When a project concludes, there is a natural opportunity for evaluation. This is because clarity always comes at the end. And in some cases, the evaluation cannot be avoided.
Take for example, a sports team. At the end of a season, the team has either won or lost. If they have lost, the team will undoubtedly evaluate their season. Even if there is no formal meeting among the team, the reality of not winning will force introspection.
The players’ minds will naturally evaluate the team members, how hard they worked, what strategy they employed, and what they could improve for next season.
Smart teams (and individuals) will formally dissect “last season” looking for solutions to improve their performance “next season.” But everyone will look back in one way or another. Finality has that effect on us.
Failing in an objective particularly forces self-reflection. And failure can only be fully known at the end.
The current Olympic season is full of these moments, I’m sure.
The swimmer who falls just short of winning the race may wonder what would have happened if they trained just a little bit harder. The team who fails to qualify for the championship game may wonder what would have happened if they practiced together more. The coach whose decisions didn’t work out may wonder about the result had they studied more film.
But when the end arrives, there is no opportunity to go back and make changes. You can’t go back and train harder, practice more, lift more weights, or study extra film… the end has come and your opportunity has passed.
Albeit harsh at times, clarity always comes at the end.
Of course, this reality extends beyond athletics. We see it all around us.
When we receive our final grade at school, we know whether or not we succeeded in the course requirements.
When we set our sights on a weight loss goal, in the end, we realize whether we made enough (or the proper) adjustments to our lifestyle.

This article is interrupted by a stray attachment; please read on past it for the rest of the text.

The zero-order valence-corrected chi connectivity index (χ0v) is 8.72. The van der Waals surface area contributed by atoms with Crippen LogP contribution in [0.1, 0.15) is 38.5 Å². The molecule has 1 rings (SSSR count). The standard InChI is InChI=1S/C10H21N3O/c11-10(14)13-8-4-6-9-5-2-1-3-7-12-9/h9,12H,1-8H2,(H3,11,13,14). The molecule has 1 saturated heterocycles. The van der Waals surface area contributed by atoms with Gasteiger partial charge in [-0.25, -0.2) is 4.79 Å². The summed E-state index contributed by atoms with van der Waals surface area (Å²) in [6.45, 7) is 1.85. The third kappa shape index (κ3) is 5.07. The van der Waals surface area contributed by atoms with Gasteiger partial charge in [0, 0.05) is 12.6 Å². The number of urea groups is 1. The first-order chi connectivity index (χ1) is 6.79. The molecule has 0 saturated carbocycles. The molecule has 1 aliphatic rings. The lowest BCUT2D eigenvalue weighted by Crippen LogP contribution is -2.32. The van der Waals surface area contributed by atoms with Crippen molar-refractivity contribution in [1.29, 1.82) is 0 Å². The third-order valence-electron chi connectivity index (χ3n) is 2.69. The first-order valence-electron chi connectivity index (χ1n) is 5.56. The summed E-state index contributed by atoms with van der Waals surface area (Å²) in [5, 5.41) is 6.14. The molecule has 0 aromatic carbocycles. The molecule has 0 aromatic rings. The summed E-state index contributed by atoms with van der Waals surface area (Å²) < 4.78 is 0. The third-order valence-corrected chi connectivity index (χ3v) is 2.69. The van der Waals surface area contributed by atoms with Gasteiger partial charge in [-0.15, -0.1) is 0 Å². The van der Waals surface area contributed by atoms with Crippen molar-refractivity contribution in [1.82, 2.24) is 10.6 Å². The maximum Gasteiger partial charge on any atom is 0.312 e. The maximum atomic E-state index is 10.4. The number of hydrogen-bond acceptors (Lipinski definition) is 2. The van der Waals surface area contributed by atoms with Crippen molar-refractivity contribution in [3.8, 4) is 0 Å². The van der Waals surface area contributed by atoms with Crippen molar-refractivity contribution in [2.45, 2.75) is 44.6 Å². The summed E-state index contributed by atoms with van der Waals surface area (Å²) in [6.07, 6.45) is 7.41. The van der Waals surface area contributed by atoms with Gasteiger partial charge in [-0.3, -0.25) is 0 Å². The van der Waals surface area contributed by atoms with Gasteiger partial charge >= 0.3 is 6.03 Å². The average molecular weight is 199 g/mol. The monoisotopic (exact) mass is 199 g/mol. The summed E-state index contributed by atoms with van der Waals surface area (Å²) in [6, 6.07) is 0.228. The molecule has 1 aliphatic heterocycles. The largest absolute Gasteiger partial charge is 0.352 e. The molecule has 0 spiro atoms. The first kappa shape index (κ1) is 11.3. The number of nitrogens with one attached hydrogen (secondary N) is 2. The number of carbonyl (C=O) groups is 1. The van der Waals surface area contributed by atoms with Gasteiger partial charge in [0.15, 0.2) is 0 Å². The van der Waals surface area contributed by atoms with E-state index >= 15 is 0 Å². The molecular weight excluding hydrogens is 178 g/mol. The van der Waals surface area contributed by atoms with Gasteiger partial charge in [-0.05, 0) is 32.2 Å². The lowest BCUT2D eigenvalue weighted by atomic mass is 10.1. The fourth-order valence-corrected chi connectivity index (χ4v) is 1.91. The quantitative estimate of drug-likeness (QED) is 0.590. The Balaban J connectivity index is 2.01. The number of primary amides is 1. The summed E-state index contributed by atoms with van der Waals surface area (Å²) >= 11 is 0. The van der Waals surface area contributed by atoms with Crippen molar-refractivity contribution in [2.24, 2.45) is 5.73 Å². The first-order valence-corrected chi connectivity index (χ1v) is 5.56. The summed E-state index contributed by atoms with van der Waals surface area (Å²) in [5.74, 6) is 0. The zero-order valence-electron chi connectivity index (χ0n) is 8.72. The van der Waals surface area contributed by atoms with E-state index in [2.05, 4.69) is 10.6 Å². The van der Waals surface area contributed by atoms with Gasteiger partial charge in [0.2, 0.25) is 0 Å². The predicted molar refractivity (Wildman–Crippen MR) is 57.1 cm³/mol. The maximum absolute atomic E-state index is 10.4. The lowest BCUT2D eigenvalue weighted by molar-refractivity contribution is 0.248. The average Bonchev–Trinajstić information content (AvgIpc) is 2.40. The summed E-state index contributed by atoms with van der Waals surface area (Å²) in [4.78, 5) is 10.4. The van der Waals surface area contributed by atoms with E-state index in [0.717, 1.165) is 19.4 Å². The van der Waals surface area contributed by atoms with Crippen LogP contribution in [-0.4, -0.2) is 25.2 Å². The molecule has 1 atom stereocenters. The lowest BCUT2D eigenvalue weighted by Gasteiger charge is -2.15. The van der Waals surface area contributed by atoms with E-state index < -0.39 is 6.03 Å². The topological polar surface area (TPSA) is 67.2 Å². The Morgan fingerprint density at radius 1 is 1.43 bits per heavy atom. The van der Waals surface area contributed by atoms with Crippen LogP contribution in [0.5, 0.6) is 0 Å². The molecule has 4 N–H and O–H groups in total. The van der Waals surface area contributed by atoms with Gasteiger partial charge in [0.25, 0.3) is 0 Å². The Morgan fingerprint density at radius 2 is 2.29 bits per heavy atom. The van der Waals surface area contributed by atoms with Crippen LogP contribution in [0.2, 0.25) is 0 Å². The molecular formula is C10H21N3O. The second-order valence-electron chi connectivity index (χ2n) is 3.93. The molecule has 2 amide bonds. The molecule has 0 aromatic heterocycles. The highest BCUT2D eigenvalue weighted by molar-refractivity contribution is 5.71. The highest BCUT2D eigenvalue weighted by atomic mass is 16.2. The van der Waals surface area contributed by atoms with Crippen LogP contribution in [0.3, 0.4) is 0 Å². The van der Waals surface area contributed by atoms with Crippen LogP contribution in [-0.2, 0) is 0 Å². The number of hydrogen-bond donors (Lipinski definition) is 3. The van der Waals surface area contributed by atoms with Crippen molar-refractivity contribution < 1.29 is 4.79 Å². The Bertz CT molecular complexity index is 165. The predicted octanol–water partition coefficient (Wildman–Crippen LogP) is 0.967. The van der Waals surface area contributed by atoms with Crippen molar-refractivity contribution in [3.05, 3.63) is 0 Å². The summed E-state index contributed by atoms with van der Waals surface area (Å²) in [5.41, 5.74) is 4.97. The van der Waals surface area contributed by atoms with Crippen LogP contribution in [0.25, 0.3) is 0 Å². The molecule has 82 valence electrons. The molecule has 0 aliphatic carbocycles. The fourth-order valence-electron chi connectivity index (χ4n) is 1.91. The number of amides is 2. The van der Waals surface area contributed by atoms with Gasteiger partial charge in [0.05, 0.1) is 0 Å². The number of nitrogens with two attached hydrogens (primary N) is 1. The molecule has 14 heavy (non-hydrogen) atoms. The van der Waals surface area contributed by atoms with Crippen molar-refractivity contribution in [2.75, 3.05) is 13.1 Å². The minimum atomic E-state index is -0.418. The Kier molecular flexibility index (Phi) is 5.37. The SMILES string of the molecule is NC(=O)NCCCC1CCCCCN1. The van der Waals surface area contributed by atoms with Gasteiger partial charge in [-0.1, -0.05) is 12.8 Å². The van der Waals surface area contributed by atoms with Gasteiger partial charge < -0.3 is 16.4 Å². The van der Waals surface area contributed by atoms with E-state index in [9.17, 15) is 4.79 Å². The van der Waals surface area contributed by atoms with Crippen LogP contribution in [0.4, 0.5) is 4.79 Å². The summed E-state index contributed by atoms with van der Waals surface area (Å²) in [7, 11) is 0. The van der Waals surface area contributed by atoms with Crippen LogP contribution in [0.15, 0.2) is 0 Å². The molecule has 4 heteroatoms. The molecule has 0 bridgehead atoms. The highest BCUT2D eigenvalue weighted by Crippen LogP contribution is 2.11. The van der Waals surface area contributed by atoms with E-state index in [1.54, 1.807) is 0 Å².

When we arrive at the end of a job, we can look back and evaluate whether we effectively fulfilled our role.
When we retire, we are able to fully analyze whether we achieved our professional objectives or not.
When our children move out of home, we are faced with questions if we did enough to prepare them for the road ahead.
When a relationship ends, we are able to look back with clarity on our contribution (or deduction) to it.
When we fail in a goal, we are left to wonder why.
And ultimately, at the end of our lives, if given the opportunity, we will undoubtedly look back with pride or regret at how we chose to live.
The end always brings clarity.
It also brings finality.
When the course is over, so is your opportunity. When your child moves out, so is that phase of parenting. On your deathbed, you can’t go back and change the previous decades.
Unfortunately, most of our lives are not lived with that sense of finality. As a result, we live many days with the assumption that “we can always do it later” or “there is time to change tomorrow.” And because we don’t believe we are at the end, we are less forced to look back and evaluate the trajectory of our lives and the decisions we make.
Urgency is difficult to manufacture.
But I believe this principle holds opportunity if we allow it.
The “end” of life’s major milestones are infrequent (for example: the end of an athletic season, the end of a career, the end of a parenting stage, or the end of life).
But every day provides opportunity for evaluation.
Every time I kiss my child goodnight, I can look back to evaluate if I was an intentional parent.
Every time I say good-night to Kim, I can evaluate if I was a faithful, loving spouse.
Every time I end the workday, I can evaluate if I gave my best to my work.
Every time I receive a bank statement or credit card statement, I can evaluate if I made wise decisions with my money last month.
Even every time I close a social media account on my computer, I can evaluate if I used the time and conversation in a healthy and productive fashion.
Clarity comes at the end. Maybe we need to recognize the significance of that more often.